Imagine your sister, mother and niece are rounded up by terrorists and taken to be sold as sex slaves. Would you just sit around and wait for someone to save them or for that matter save you? We’ve been waiting for a response from the females on the ground in ISIS terrorizes to react. Our top story this comes from the Wall Street Journal and looks at the female fighters of the PKK. The piece profiles a few women and gives credence to the idea that the PKK, a group on the US terror list, may be our best chance at retaliating to the ISIS threat. This concept is complex because Turkey views the PKK as a real threat to their boarders and to their overall security. Turkey started a bombing campaign over the weekend specifically targeting PKK locations in Northern Iraq. Turkey also started bombing ISIS holdouts. For more on these and other development on Turkey please check out our International In-Depth section for coverage of the issue.
The PKK and its Syrian affiliate have emerged as Washington’s most effective battlefield partners against Islamic State, also known as ISIS, even though the U.S. and its allies have for decades listed the PKK as a terrorist group. The movement in the past has been accused of kidnappings, murder and narcotics trafficking, but fighters like Ms. Ruken have presented the world an appealing face of the guerrillas—an image of women battling as equals with male comrades against an appallingly misogynist enemy.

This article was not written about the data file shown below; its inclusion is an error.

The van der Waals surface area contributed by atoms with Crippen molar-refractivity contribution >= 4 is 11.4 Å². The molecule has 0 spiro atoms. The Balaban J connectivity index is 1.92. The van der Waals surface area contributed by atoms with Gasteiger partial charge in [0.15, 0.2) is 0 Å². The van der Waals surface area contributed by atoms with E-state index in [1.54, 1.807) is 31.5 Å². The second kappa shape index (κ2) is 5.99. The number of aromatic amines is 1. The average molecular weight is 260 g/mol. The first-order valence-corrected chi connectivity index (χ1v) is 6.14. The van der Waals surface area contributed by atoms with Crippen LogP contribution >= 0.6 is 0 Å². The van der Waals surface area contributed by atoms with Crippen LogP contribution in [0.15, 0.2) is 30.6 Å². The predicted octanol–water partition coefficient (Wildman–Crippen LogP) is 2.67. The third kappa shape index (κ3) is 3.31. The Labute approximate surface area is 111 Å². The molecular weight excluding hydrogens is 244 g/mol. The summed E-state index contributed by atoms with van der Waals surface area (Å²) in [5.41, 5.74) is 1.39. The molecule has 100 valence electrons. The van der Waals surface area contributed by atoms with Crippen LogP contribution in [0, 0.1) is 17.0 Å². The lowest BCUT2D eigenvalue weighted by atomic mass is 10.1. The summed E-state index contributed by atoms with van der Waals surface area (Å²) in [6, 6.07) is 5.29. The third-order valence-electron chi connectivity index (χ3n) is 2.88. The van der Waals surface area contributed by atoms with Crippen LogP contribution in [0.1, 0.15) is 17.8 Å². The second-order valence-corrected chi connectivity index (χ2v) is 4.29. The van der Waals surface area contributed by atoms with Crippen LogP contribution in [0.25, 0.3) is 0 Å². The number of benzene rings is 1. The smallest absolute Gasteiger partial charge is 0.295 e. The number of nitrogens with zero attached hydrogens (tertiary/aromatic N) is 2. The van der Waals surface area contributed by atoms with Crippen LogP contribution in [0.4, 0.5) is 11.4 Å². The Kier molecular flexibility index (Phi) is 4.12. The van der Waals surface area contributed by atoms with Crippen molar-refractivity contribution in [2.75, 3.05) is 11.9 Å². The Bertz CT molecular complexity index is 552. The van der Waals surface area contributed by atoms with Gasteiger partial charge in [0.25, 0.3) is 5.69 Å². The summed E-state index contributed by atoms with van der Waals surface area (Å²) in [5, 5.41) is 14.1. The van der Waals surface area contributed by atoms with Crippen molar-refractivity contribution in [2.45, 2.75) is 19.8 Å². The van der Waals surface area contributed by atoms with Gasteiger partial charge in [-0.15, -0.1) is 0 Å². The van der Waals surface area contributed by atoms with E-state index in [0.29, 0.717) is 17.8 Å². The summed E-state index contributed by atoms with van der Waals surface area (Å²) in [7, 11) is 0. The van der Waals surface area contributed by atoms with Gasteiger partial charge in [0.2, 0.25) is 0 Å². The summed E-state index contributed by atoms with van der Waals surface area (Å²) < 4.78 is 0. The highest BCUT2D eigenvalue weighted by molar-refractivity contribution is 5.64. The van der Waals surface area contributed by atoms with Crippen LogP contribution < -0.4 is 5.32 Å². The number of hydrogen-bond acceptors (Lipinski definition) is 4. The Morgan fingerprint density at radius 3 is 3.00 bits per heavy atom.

Profiling female fighters this WSJ piece looks at a group gaining momentum as a possible ally in the region, despite historic tensions and vastly different beliefs.
SINJAR MOUNTAIN, Iraq—Nine years ago, Zind Ruken packed a bag and left her majority-ethnic-Kurdish city in Iran, escaping a brutal police crackdown and pressure to marry a man she’d never met.
Ms. Ruken’s journey provides a glimpse behind the remarkable rise of the Kurdistan Workers’ Party, or PKK, the cultlike Marxist group she fights for and whose triumphs against Islamic State have helped it evolve from ragtag militia to regional power player.
U.S. war planners have been coordinating with the Syrian affiliate—the People’s Defense Units, or YPG—on air and ground operations through a joint command center in northern Iraq. And in two new centers in Syria’s Kobani and Jazeera regions, YPG commanders are in direct contact with U.S. commanders, senior Syrian Kurdish officials said.